Whew! I just finished Blake Bell’s Strange and Stranger: The World of Steve Ditko–and not soon enough. Not for any fault of Blake Bell’s-who has produced an attractive, detailed and insightful tome on Ditko’s 50 -odd year professional career. Rather, I’m relieved to be free of Ditko’s oppressive worldview, so thoroughly conveyed via Bell’s comprehensive research and analysis.There are points-particularly late in the book-where I wanted to scream– at Ditko’s intransigence, obstinance, –his complicity in his own martyrdom.
The artist who emerges within this text is difficult, self-destructive and self-aggrandizing- with an apparent disdain for his audience, fans, and the early career creations for which he is justly revered. His sense of his own righteousness and the perceived failure of his readers, co-workers, collaborators–oh, just about anyone within striking distance– to live up to his(and Ayn Rand’s) moral code is suffocating, effectively ensuring the artist’s isolation and long artistic decline– and perhaps that’s the point. Was there something in his make-up that made these circumstances an inevitability?
There is plenty of room for analysis of the personality within these pages, but alas, if Mr. Bell has entertained any ideas in this regard, the reader is not privy to them. Aside from the descriptions of Ditko’s early life in Pennsylvania, there is scant biographical information presented here.While Bell has covered Diko’s public and professional life in detail, charting creative differences, office interactions, editorial discussions and the like across every phase of the artist’s career, the man outside of the office remains remote.
Has Ditko ever formed any romantic attachments? Has he been heartbroken? Cared for elderly parents? Does he have kids? What about relatives? Relations with his siblings, nieces, nephews? Does he like cats? dogs? Is there anyone who can speak well of the man? Has he ever been known for acts of kindness, of generosity–of any kind? What kind of deprivations has his isolation imposed on his life? What was it in his life that made him so susceptible to Rand’s stark philosophy–and to super-heroes? Is there more to him than the bleak and unforgiving Rand-acolyte described in this book?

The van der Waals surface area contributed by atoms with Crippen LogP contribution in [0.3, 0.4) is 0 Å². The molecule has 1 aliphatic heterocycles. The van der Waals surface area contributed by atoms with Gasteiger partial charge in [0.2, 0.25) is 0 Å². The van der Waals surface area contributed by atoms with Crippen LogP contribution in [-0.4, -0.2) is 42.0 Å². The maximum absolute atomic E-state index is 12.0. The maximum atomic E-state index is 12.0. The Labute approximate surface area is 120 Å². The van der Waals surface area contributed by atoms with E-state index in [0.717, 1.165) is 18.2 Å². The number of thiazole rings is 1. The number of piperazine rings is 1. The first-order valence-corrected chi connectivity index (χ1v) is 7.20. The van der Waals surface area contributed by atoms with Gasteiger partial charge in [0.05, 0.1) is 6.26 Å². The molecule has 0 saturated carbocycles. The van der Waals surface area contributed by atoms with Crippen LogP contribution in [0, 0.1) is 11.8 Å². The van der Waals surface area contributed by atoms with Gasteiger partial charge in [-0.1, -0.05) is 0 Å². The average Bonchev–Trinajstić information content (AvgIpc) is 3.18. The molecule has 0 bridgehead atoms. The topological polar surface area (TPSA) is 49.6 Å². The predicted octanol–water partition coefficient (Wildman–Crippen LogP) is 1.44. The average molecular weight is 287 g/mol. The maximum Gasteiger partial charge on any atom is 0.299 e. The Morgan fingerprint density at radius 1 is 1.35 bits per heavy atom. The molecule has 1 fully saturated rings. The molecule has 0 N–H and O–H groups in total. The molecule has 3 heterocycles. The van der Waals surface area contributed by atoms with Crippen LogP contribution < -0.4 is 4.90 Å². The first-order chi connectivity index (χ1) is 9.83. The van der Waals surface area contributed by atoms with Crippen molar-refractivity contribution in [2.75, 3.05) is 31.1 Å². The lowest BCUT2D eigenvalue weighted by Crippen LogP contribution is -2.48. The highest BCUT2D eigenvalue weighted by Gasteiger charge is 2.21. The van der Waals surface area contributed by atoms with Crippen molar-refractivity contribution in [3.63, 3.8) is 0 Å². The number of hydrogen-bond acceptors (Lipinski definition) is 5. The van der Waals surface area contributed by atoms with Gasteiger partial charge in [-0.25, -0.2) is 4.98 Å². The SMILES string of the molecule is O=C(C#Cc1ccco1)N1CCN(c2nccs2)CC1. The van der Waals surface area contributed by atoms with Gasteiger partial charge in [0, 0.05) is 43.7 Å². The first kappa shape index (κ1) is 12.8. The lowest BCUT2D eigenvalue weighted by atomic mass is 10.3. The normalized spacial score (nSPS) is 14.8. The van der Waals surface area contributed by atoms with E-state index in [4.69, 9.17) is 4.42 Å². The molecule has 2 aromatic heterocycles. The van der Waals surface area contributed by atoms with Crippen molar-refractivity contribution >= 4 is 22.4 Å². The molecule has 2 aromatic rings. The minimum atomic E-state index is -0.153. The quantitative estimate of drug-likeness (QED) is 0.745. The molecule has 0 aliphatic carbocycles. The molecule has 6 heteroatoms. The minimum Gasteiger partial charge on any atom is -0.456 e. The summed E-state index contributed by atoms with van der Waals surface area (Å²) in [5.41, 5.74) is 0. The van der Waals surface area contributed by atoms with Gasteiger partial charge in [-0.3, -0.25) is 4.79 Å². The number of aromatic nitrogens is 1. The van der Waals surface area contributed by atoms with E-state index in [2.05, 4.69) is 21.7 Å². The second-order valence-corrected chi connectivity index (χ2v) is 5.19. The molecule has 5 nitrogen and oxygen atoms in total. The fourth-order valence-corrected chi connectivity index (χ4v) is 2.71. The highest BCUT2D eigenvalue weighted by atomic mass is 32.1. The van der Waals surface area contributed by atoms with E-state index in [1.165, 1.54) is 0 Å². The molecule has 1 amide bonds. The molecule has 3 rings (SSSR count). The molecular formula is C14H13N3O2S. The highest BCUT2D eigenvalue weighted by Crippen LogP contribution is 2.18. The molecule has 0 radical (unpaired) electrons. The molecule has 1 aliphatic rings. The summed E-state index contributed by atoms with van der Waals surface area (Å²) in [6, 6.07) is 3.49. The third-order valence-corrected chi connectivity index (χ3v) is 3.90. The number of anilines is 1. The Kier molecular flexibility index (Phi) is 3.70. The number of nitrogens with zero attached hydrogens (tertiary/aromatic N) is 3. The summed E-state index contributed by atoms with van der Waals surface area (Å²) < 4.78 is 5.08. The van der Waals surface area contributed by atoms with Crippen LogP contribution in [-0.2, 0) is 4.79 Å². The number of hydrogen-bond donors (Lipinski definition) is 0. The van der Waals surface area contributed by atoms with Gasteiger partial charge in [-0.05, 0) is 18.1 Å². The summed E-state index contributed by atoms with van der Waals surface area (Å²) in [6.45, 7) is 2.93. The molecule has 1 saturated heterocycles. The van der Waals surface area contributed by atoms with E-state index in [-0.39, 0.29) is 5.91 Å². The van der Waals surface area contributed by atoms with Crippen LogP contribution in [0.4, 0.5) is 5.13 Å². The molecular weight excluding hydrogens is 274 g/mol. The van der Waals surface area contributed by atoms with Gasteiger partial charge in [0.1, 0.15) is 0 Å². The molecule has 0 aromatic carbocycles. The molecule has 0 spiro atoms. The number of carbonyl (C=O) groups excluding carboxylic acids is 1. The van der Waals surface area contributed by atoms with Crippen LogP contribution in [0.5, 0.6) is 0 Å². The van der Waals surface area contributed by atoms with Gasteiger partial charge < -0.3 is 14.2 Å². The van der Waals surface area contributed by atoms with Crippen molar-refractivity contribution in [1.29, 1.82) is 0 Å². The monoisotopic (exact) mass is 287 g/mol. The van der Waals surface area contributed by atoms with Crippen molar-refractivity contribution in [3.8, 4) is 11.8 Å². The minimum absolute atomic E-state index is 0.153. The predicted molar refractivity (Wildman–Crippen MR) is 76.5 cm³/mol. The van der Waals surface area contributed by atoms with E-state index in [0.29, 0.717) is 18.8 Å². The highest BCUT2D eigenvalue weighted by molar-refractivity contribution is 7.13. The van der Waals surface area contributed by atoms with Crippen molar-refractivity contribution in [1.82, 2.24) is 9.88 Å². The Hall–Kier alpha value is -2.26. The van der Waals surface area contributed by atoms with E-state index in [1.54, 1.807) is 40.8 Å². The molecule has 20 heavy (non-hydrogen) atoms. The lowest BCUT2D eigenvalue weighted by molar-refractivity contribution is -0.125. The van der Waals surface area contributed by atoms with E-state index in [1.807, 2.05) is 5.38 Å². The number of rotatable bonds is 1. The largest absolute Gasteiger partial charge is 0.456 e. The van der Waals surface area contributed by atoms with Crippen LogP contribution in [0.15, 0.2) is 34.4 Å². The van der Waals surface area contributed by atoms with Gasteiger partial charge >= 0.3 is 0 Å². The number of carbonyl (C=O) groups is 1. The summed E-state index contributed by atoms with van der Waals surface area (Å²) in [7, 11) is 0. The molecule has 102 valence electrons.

These are not questions asked out of prurient interest. They fulfill the basic requirements of biography-to help the reader understand the motivations and choices of an important artist. Even if Ditko’s personal life has been uneventful—that observation would merit inclusion here.
That said–Bell has given us an interesting and detailed overview of the artist’s professional life and his half-century career-all in a very attractive package. Bell reveals Ditko’s early influences and examines Ditko’s artistic development, pointing out both the highlights and the low points of Ditko’s long career with a critical eye and leaving the reader with a good understanding of Ditko’s continued importance and the reasons for his decline.
And Ditko’s best work shines–those Warren pages alone are worth the price of admission–and examples from each phase of Ditko’s career are represented here and given quality reproduction on big, big pages. Much of it is a joy to look at. Much of it is a reminder of lost potential. As one scans images of Shade or Stalker, Bell’s descriptions of the many fruitless editorial discussions between Ditko and those who hoped to hire him late in his career become palpable; the frustrations real.
This is a book I will look at again and again, and refer to for insight into Ditko’s work – that is for certain. But questions remain. Towards the end of the book Bell describes a striking scene in the artist’s studio wherein Ditko stands over a cutting board apparently cutting up original artwork from the 1950’s, valued in the thousands of dollars, rather than trust it to the vagaries of the open market or to exchange with a colleague.
Who does that? Who is this guy?